Giant UK Ambassador, Tom Davis, gives insight into how he navigates his way through this difficult task.
“Figuring out how to combine swimming, cycling and running can be a hard task at times, what with knowing how to combine the three, along with hard sessions, easy sessions, recovery (the list goes on)...
The hardest and probably most important place to start with all of this is working out what your goals are. As soon as you know what your objectives are you can get a plan in place and work towards your set targets. From there, start with your weaknesses - as this is probably where you can make your biggest improvements, and program your strengths around those key sessions targeting the areas you want to improve.
Obviously how much work you can tolerate in each sport depends a lot on your background, and where you’ve come from. For instance, trying to do a maximum effort bike session after a hard run isn't going to work, as the impact from a hard run realistically doesn't allow the legs to push on two wheels. Running in general is the hardest to add into a plan as it carries the most load; and creates the most muscular damage, hence requiring the most recovery, and carrying the greatest risk for injury. Most athletes always complain that it's their run that is letting them down in a triathlon, however a lot of the time, that's far from the big picture, and by becoming more efficient on the swim and bike, the run naturally improves with clever programming. Next, it's important to schedule in adequate rest so you can make sure you adapt to the training - It's all well and good doing the work, but it's the periods when you rest that improvement happens.
There's also the interaction between sports to consider… It's easy to think you need to do hard sessions all the time in all 3 sports - but that quickly becomes a recipe for disaster as everyday has something that is hard, meaning the body never has a chance to adapt and recover. That's where maybe getting a coach can come in really handy, as they can take a step back and really look at the bigger picture - and the long-term development of an athlete, rather than self programming, where it can be easy to always want to push harder or do more.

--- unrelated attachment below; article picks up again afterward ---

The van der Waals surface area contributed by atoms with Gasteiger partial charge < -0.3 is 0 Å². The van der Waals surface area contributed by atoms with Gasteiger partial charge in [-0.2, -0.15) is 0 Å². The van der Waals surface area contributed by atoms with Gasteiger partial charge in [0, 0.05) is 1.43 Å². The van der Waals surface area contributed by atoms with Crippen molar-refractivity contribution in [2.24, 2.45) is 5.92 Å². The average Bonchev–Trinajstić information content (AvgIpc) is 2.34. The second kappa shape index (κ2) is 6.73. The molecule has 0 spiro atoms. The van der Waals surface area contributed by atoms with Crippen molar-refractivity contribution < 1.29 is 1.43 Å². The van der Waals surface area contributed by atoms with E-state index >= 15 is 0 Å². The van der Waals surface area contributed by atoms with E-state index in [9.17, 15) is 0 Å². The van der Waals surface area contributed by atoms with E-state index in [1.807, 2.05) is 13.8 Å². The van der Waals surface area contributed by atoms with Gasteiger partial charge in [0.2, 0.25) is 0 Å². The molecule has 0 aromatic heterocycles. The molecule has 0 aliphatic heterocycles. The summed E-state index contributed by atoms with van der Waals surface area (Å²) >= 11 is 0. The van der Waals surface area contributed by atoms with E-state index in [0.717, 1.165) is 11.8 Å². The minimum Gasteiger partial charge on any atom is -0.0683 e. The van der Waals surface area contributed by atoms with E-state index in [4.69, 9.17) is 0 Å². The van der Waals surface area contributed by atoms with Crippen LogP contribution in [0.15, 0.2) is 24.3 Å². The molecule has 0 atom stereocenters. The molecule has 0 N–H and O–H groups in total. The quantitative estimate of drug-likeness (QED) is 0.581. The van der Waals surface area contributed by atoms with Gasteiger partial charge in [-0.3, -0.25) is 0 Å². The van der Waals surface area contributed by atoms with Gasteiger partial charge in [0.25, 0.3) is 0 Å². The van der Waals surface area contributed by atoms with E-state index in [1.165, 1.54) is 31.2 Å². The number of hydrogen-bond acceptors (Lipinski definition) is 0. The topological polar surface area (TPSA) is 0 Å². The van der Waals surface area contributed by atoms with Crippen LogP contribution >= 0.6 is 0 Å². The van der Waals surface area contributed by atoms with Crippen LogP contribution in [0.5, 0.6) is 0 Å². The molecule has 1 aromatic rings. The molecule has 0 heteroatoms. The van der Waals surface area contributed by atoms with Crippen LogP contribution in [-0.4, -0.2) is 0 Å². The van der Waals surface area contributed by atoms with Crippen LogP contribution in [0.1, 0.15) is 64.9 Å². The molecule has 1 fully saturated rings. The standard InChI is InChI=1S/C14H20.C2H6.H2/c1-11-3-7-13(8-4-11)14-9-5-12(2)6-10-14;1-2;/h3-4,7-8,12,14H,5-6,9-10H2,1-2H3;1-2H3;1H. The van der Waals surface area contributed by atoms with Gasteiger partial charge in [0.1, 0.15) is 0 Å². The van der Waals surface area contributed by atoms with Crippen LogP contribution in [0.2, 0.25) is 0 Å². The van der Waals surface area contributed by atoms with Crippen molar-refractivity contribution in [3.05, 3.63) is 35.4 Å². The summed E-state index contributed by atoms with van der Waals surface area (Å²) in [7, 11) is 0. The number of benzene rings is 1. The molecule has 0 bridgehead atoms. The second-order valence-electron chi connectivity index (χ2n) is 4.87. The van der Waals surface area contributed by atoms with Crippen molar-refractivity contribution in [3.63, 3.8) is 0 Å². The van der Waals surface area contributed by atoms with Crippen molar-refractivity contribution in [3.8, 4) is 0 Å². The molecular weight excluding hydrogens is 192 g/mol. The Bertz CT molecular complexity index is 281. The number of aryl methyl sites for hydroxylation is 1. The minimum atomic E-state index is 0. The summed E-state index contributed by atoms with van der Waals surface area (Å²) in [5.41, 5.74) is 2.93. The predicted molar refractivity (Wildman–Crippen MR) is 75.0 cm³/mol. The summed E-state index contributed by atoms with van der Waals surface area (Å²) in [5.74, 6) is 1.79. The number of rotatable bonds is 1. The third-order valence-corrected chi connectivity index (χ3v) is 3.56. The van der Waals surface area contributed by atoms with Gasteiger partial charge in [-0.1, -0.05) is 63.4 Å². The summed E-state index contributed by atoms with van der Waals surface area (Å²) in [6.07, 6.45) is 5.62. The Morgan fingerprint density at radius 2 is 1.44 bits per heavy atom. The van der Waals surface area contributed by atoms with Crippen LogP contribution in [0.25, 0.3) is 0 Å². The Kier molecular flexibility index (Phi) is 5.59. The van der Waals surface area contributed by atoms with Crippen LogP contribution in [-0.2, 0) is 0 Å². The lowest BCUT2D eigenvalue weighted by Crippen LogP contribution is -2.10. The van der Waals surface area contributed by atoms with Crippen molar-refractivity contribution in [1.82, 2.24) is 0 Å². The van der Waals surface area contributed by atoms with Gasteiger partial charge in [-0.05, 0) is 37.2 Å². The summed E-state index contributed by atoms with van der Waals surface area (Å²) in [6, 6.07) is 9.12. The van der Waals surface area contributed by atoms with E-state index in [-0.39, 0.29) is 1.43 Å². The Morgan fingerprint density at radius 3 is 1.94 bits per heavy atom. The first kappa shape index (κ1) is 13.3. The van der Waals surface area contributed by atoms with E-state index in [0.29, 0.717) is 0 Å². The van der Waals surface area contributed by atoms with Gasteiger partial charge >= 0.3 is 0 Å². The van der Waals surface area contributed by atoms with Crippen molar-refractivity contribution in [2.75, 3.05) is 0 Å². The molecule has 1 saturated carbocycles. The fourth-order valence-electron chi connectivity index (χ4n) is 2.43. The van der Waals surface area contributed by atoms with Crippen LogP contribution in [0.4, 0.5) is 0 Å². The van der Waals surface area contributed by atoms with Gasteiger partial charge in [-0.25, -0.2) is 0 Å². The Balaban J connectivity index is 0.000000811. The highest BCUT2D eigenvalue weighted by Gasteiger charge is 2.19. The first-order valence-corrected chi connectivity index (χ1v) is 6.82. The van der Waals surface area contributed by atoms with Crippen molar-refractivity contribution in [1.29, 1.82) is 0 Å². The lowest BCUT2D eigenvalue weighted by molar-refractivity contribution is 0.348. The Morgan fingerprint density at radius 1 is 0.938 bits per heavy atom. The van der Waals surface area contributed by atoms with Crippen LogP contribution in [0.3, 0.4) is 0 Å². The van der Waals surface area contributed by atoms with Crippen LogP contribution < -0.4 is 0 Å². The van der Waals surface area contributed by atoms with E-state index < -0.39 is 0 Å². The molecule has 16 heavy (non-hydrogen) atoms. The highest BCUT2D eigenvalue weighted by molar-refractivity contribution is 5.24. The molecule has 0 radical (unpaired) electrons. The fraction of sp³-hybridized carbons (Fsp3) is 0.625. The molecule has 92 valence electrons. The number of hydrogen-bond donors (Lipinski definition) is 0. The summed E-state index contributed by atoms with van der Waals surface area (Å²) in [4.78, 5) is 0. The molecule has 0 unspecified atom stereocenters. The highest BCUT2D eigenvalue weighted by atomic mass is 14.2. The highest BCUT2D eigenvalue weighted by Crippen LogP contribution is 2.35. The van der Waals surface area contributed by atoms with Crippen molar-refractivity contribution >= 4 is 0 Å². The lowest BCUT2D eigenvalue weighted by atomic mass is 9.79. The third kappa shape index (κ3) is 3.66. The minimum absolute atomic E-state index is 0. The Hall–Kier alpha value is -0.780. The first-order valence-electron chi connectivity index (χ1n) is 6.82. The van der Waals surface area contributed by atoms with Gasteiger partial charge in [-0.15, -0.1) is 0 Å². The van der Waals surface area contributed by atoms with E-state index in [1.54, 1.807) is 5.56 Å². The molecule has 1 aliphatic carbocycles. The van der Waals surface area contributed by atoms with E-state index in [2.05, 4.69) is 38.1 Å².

A lot of athletes come to me saying: “I do three sessions of each sport week in week out”; and that's great and a good structure to begin with, but when I start looking into how the sessions correlate with one another, it just becomes a routine of smashing themselves as hard as they can, until they are forced to take some time for recovery.
The best way is to have a focus, so maybe for 3 weeks you want to look at improving your bike FTP - there's your hard sessions done. I would then say for that three week block, that 90% of the running is then easy or aerobic - any intensity is minimal to allow the space to hit those hard bike sets; and then the swimming should be a mixture of intensities - but backs off to aerobic if you are feeling tired. That's just one example; and will obviously depend on time of year, goals and also you as an athlete as previously mentioned.
Ultimately the question of how to match all three sports is the big question in triathlon…You're investing all that time and effort into training and come race day you need to make sure that you both enjoy and do yourself justice. There's nothing worse than either getting injured before the event, or going into the race with doubt if you've done enough and that's where a coach can work wonders for confidence and belief that you are in the best place possible to deliver”!
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